IRA, 401(k) Contribution and Income Limit Changes in 2012
By Beverly DeVeny, IRA Technical Expert
Follow Me on Twitter: @BevIRAEdSlott
Employees with higher incomes will be eligible for a tax break if they save in a traditional IRA, can contribute to a Roth IRA, or qualify for the saver's credit. That's just one piece of good news from an IRS announcement late last week.
Higher IRA income limits: The contribution limits will stay the same ($5,000 for most, except those age 50 and older, who can contribute $6,000). Workers covered by an employer plan who earn below a particular income threshold can get a tax break for contributing to a traditional IRA. That threshold is increasing this year for inflation. The tax break for traditional IRA contributions will be phased out for single/head of household (covered by a workplace retirement plan) between adjusted gross incomes of $58,000-$68,000. That number moves to $92,000-$112,000 (an increase of $2,000) for couples where the individual making the contribution is covered by an employer plan. Those without workplace retirement plans when the spouse is covered will see the deduction phased out between $173,000-$183,000, a $4,000 increase from 2011.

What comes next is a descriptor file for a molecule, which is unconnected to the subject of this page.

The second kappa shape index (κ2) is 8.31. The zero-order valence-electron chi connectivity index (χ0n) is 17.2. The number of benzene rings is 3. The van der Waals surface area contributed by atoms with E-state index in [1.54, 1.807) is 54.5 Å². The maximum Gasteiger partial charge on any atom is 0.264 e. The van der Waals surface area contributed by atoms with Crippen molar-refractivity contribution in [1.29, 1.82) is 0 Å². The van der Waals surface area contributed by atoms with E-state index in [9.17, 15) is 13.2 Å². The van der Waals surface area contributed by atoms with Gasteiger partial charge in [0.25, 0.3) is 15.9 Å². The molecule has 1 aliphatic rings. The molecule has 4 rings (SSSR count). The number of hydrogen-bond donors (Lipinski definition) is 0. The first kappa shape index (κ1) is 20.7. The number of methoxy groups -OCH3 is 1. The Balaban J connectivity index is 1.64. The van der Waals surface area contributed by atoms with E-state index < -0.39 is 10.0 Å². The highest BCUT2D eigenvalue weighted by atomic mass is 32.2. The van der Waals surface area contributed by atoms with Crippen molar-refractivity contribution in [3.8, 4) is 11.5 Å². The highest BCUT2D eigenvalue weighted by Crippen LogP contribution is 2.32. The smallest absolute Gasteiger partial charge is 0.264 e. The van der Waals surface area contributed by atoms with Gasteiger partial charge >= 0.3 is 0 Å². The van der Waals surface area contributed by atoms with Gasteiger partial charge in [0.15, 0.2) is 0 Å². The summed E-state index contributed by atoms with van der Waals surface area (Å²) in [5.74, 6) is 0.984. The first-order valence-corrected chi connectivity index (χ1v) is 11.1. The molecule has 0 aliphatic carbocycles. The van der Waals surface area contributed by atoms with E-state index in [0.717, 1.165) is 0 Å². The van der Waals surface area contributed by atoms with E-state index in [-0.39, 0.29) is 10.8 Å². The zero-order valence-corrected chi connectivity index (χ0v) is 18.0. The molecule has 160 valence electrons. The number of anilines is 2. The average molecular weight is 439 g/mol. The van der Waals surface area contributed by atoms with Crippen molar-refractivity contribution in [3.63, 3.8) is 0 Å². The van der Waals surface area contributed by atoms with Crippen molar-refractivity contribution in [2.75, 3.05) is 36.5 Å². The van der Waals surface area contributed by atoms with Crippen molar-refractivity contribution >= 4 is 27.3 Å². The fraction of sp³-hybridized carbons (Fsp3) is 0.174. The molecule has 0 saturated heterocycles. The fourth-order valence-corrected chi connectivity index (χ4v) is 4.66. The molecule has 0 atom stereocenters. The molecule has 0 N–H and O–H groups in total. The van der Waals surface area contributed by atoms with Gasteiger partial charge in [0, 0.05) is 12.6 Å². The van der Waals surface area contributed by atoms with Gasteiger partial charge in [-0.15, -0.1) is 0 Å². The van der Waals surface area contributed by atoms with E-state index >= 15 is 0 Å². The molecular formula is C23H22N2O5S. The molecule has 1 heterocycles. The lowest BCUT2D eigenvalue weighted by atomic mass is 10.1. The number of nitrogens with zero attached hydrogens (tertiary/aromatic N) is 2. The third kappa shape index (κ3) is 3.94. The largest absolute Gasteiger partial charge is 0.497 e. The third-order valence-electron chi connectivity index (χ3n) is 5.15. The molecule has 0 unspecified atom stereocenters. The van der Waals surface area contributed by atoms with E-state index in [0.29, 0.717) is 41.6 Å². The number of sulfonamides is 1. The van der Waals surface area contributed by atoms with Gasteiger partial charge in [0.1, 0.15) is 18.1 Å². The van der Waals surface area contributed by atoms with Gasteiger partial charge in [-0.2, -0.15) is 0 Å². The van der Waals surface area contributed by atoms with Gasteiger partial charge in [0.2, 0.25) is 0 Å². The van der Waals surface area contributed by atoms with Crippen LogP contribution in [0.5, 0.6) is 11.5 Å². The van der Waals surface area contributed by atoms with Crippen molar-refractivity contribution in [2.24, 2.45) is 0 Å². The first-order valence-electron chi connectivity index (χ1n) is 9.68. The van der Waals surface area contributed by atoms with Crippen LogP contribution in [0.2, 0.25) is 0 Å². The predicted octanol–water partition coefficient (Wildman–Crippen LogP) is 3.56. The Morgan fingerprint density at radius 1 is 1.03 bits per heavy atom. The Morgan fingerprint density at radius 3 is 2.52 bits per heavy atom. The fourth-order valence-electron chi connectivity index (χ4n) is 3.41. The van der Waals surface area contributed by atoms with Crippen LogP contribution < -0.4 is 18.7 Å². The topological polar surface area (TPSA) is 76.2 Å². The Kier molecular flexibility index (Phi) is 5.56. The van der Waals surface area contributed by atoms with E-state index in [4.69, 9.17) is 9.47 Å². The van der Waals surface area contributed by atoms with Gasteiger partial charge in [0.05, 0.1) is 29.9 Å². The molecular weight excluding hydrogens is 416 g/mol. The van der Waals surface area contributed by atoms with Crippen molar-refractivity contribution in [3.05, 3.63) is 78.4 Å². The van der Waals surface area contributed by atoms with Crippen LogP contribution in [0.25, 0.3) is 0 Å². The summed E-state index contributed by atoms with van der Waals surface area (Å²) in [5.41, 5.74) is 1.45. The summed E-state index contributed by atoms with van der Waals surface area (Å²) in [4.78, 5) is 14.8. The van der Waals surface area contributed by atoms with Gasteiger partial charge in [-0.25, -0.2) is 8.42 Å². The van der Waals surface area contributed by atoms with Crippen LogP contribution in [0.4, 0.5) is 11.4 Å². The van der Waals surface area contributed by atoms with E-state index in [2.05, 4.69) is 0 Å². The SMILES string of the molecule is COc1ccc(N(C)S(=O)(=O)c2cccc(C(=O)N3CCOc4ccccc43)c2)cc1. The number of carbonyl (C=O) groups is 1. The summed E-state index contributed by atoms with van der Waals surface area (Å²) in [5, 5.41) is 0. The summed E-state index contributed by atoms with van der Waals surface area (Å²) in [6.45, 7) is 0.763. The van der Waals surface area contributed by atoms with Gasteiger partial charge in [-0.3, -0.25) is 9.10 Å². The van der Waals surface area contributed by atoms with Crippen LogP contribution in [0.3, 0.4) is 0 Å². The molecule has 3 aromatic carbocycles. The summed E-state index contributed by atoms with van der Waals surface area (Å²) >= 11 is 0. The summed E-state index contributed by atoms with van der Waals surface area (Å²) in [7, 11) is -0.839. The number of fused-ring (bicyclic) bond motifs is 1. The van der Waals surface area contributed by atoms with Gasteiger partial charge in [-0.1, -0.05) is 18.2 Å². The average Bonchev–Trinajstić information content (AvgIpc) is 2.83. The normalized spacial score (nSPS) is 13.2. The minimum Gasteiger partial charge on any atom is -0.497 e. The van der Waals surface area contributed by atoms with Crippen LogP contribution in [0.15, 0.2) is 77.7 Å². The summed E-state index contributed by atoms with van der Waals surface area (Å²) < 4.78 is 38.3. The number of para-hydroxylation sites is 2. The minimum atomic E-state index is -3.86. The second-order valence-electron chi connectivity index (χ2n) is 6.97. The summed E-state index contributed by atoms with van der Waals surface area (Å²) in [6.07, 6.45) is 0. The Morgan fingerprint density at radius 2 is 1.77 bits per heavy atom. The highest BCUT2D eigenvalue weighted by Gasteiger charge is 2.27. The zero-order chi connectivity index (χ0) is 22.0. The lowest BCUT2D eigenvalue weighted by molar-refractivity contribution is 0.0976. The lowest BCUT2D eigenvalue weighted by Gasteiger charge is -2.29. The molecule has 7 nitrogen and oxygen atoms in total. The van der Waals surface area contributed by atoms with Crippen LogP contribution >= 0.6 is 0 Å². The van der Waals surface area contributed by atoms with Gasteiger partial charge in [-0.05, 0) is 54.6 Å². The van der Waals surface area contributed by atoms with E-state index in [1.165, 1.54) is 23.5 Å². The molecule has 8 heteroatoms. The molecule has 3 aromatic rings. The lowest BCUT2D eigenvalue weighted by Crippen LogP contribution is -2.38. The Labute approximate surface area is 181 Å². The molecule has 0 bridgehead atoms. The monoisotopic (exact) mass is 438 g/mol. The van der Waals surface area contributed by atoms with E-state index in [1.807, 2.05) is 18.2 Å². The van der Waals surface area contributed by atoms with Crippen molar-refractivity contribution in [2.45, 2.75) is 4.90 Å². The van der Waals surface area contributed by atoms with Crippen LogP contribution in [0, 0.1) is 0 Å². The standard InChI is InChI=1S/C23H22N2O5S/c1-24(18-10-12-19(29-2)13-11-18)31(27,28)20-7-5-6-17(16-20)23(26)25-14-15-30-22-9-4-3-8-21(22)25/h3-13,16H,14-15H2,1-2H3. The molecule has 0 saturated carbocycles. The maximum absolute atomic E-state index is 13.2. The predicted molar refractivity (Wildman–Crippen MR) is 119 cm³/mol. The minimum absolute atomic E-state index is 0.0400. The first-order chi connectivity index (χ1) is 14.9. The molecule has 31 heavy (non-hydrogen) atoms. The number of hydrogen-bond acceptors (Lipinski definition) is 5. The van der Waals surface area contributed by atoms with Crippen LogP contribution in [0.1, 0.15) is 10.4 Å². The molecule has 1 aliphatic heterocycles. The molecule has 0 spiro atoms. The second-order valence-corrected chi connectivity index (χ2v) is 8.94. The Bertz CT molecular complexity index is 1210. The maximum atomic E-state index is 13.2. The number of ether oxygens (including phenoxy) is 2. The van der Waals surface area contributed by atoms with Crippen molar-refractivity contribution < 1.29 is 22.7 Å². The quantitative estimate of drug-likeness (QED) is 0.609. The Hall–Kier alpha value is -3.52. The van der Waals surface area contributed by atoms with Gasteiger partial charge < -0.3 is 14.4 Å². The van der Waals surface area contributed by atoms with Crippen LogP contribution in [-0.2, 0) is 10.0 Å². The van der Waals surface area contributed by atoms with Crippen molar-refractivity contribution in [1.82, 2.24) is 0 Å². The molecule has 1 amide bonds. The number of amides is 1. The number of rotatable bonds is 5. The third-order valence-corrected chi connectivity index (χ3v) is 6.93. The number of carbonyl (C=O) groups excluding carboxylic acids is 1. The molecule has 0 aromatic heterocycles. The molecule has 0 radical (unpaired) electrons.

Roth IRA income limits provide more possibilities: You will be able to make a Roth IRA contribution if you make less than $125,000 (single/head of household), a $3,000 increase from 2011. If you are a married couple filing a joint income tax return, you can contribute with a combined income less than $183,000, up $4,000 from 2011.
This is a simplified cliff notes version of a complete picture, which includes reduced contribution amounts in certain income phase-out areas. It is best to use this written version with the actual IRS chart to best understand the changes.
Saver's credit expands to higher incomes: In 2012, single workers who contribute to all types of IRAs, 401(k) or 403(b) accounts could possibly claim the saver's credit if they have MAGI (modified adjusted gross income) of up to $28,750, an increase of $500 from last year. The income limits increase to $57,500 for married couples filing jointly (up $1,000) and to $43,125 for heads of households (up $750). The tax credit is worth up to $1,000 for low-income singles/heads of households and up to $2,000 for couples.
The changes don't just apply to IRAs.
Employer-sponsored plan contribution limits rise: The number will rise $500 to $17,000 in 2012. This contribution limit is for 401(k), 403(b), 457 plans and the TSP (Thrift Savings Plan).
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